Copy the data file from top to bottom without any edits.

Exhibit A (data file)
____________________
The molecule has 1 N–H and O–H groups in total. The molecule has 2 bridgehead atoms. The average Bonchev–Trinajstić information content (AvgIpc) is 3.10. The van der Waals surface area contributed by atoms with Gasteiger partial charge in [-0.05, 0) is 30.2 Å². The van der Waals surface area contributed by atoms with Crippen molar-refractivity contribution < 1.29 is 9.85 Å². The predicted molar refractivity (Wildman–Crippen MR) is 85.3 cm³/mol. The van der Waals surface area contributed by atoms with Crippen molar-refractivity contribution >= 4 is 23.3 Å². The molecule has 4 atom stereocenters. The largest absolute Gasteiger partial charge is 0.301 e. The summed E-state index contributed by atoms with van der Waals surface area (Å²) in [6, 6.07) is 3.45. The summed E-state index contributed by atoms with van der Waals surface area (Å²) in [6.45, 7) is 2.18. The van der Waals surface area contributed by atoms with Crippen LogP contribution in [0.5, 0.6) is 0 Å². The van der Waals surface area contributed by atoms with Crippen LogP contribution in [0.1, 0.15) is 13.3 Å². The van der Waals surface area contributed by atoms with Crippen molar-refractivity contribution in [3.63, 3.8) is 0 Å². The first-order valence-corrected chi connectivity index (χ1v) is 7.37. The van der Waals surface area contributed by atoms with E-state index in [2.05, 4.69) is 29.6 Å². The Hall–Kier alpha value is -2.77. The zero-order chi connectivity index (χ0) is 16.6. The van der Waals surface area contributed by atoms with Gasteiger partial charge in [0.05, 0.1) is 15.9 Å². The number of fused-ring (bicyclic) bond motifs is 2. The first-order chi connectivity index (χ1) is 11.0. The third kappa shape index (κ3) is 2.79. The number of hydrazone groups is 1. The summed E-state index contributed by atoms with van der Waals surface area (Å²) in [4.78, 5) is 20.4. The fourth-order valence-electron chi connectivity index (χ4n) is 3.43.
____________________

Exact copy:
The molecule has 1 N–H and O–H groups in total. The molecule has 2 bridgehead atoms. The average Bonchev–Trinajstić information content (AvgIpc) is 3.10. The van der Waals surface area contributed by atoms with Gasteiger partial charge in [-0.05, 0) is 30.2 Å². The van der Waals surface area contributed by atoms with Crippen molar-refractivity contribution < 1.29 is 9.85 Å². The predicted molar refractivity (Wildman–Crippen MR) is 85.3 cm³/mol. The van der Waals surface area contributed by atoms with Crippen molar-refractivity contribution >= 4 is 23.3 Å². The molecule has 4 atom stereocenters. The largest absolute Gasteiger partial charge is 0.301 e. The summed E-state index contributed by atoms with van der Waals surface area (Å²) in [6, 6.07) is 3.45. The summed E-state index contributed by atoms with van der Waals surface area (Å²) in [6.45, 7) is 2.18. The van der Waals surface area contributed by atoms with Crippen LogP contribution in [0.5, 0.6) is 0 Å². The van der Waals surface area contributed by atoms with Crippen LogP contribution in [0.1, 0.15) is 13.3 Å². The van der Waals surface area contributed by atoms with Crippen molar-refractivity contribution in [3.63, 3.8) is 0 Å². The first-order valence-corrected chi connectivity index (χ1v) is 7.37. The van der Waals surface area contributed by atoms with E-state index in [2.05, 4.69) is 29.6 Å². The Hall–Kier alpha value is -2.77. The zero-order chi connectivity index (χ0) is 16.6. The van der Waals surface area contributed by atoms with Gasteiger partial charge in [0.05, 0.1) is 15.9 Å². The number of fused-ring (bicyclic) bond motifs is 2. The first-order chi connectivity index (χ1) is 11.0. The third kappa shape index (κ3) is 2.79. The number of hydrazone groups is 1. The summed E-state index contributed by atoms with van der Waals surface area (Å²) in [4.78, 5) is 20.4. The fourth-order valence-electron chi connectivity index (χ4n) is 3.43.